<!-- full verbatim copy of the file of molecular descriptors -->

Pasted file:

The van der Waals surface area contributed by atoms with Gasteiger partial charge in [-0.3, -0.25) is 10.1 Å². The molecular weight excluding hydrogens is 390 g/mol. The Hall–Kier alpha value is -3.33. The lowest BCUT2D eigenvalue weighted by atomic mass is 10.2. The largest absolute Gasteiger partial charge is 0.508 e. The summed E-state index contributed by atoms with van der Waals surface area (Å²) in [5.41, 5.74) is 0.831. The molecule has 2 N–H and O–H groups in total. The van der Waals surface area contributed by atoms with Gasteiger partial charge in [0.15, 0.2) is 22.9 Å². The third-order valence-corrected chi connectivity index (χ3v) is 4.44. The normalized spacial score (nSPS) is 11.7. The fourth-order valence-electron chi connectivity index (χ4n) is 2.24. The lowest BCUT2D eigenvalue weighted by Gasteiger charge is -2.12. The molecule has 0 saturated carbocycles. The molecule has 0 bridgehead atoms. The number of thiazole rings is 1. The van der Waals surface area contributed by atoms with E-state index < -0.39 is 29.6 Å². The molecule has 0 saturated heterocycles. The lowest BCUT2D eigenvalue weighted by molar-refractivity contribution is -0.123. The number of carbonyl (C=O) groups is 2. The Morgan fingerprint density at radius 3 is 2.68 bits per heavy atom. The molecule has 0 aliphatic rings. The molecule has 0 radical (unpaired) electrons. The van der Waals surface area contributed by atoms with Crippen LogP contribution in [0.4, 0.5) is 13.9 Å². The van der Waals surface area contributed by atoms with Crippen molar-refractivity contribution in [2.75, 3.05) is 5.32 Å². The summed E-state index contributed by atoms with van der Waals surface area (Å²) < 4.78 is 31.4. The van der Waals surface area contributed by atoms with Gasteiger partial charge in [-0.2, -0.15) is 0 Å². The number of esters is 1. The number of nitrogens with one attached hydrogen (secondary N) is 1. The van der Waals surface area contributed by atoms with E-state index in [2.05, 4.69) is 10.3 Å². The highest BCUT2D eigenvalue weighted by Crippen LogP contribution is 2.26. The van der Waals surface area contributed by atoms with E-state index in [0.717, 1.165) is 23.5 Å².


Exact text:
The van der Waals surface area contributed by atoms with Gasteiger partial charge in [-0.3, -0.25) is 10.1 Å². The molecular weight excluding hydrogens is 390 g/mol. The Hall–Kier alpha value is -3.33. The lowest BCUT2D eigenvalue weighted by atomic mass is 10.2. The largest absolute Gasteiger partial charge is 0.508 e. The summed E-state index contributed by atoms with van der Waals surface area (Å²) in [5.41, 5.74) is 0.831. The molecule has 2 N–H and O–H groups in total. The van der Waals surface area contributed by atoms with Gasteiger partial charge in [0.15, 0.2) is 22.9 Å². The third-order valence-corrected chi connectivity index (χ3v) is 4.44. The normalized spacial score (nSPS) is 11.7. The fourth-order valence-electron chi connectivity index (χ4n) is 2.24. The lowest BCUT2D eigenvalue weighted by Gasteiger charge is -2.12. The molecule has 0 saturated carbocycles. The molecule has 0 bridgehead atoms. The number of thiazole rings is 1. The van der Waals surface area contributed by atoms with E-state index < -0.39 is 29.6 Å². The molecule has 0 saturated heterocycles. The lowest BCUT2D eigenvalue weighted by molar-refractivity contribution is -0.123. The number of carbonyl (C=O) groups is 2. The Morgan fingerprint density at radius 3 is 2.68 bits per heavy atom. The molecule has 0 aliphatic rings. The molecule has 0 radical (unpaired) electrons. The van der Waals surface area contributed by atoms with Crippen LogP contribution in [0.4, 0.5) is 13.9 Å². The van der Waals surface area contributed by atoms with Crippen molar-refractivity contribution in [2.75, 3.05) is 5.32 Å². The summed E-state index contributed by atoms with van der Waals surface area (Å²) < 4.78 is 31.4. The van der Waals surface area contributed by atoms with Gasteiger partial charge in [-0.2, -0.15) is 0 Å². The number of esters is 1. The number of nitrogens with one attached hydrogen (secondary N) is 1. The van der Waals surface area contributed by atoms with E-state index in [2.05, 4.69) is 10.3 Å². The highest BCUT2D eigenvalue weighted by Crippen LogP contribution is 2.26. The van der Waals surface area contributed by atoms with E-state index in [0.717, 1.165) is 23.5 Å².